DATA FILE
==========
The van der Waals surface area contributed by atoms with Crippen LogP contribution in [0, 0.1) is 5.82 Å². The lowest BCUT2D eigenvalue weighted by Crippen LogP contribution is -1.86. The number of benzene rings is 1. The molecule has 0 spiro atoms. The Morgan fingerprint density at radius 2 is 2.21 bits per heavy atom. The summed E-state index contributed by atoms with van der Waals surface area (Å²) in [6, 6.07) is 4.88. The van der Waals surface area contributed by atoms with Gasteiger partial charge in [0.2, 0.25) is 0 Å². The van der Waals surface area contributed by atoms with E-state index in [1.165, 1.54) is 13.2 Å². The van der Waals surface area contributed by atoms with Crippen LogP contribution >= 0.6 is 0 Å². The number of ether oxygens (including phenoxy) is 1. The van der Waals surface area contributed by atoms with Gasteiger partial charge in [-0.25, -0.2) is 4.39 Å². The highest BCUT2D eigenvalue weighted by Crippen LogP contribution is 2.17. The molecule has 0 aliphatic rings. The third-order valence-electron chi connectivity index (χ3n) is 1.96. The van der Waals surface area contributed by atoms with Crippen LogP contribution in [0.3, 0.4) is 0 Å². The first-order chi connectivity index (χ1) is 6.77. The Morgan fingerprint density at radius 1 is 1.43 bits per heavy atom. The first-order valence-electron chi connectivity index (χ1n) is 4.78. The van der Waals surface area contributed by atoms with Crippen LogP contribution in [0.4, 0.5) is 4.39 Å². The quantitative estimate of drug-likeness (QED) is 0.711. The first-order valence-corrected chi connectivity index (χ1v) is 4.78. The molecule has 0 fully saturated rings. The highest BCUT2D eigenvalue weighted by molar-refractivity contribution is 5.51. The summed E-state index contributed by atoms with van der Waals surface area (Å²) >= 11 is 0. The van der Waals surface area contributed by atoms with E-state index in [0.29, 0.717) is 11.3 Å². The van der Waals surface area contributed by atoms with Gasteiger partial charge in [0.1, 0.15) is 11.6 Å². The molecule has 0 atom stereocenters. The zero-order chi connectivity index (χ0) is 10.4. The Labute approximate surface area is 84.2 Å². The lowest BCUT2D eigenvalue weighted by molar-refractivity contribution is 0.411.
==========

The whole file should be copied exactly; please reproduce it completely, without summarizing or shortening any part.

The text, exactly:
The van der Waals surface area contributed by atoms with Crippen LogP contribution in [0, 0.1) is 5.82 Å². The lowest BCUT2D eigenvalue weighted by Crippen LogP contribution is -1.86. The number of benzene rings is 1. The molecule has 0 spiro atoms. The Morgan fingerprint density at radius 2 is 2.21 bits per heavy atom. The summed E-state index contributed by atoms with van der Waals surface area (Å²) in [6, 6.07) is 4.88. The van der Waals surface area contributed by atoms with Gasteiger partial charge in [0.2, 0.25) is 0 Å². The van der Waals surface area contributed by atoms with E-state index in [1.165, 1.54) is 13.2 Å². The van der Waals surface area contributed by atoms with Crippen LogP contribution >= 0.6 is 0 Å². The number of ether oxygens (including phenoxy) is 1. The van der Waals surface area contributed by atoms with Gasteiger partial charge in [-0.25, -0.2) is 4.39 Å². The highest BCUT2D eigenvalue weighted by Crippen LogP contribution is 2.17. The molecule has 0 aliphatic rings. The third-order valence-electron chi connectivity index (χ3n) is 1.96. The van der Waals surface area contributed by atoms with Crippen LogP contribution in [0.3, 0.4) is 0 Å². The first-order chi connectivity index (χ1) is 6.77. The Morgan fingerprint density at radius 1 is 1.43 bits per heavy atom. The first-order valence-electron chi connectivity index (χ1n) is 4.78. The van der Waals surface area contributed by atoms with Crippen LogP contribution in [0.4, 0.5) is 4.39 Å². The quantitative estimate of drug-likeness (QED) is 0.711. The first-order valence-corrected chi connectivity index (χ1v) is 4.78. The molecule has 0 fully saturated rings. The highest BCUT2D eigenvalue weighted by molar-refractivity contribution is 5.51. The summed E-state index contributed by atoms with van der Waals surface area (Å²) >= 11 is 0. The van der Waals surface area contributed by atoms with E-state index in [0.29, 0.717) is 11.3 Å². The van der Waals surface area contributed by atoms with Gasteiger partial charge in [0.1, 0.15) is 11.6 Å². The molecule has 0 atom stereocenters. The zero-order chi connectivity index (χ0) is 10.4. The Labute approximate surface area is 84.2 Å². The lowest BCUT2D eigenvalue weighted by molar-refractivity contribution is 0.411.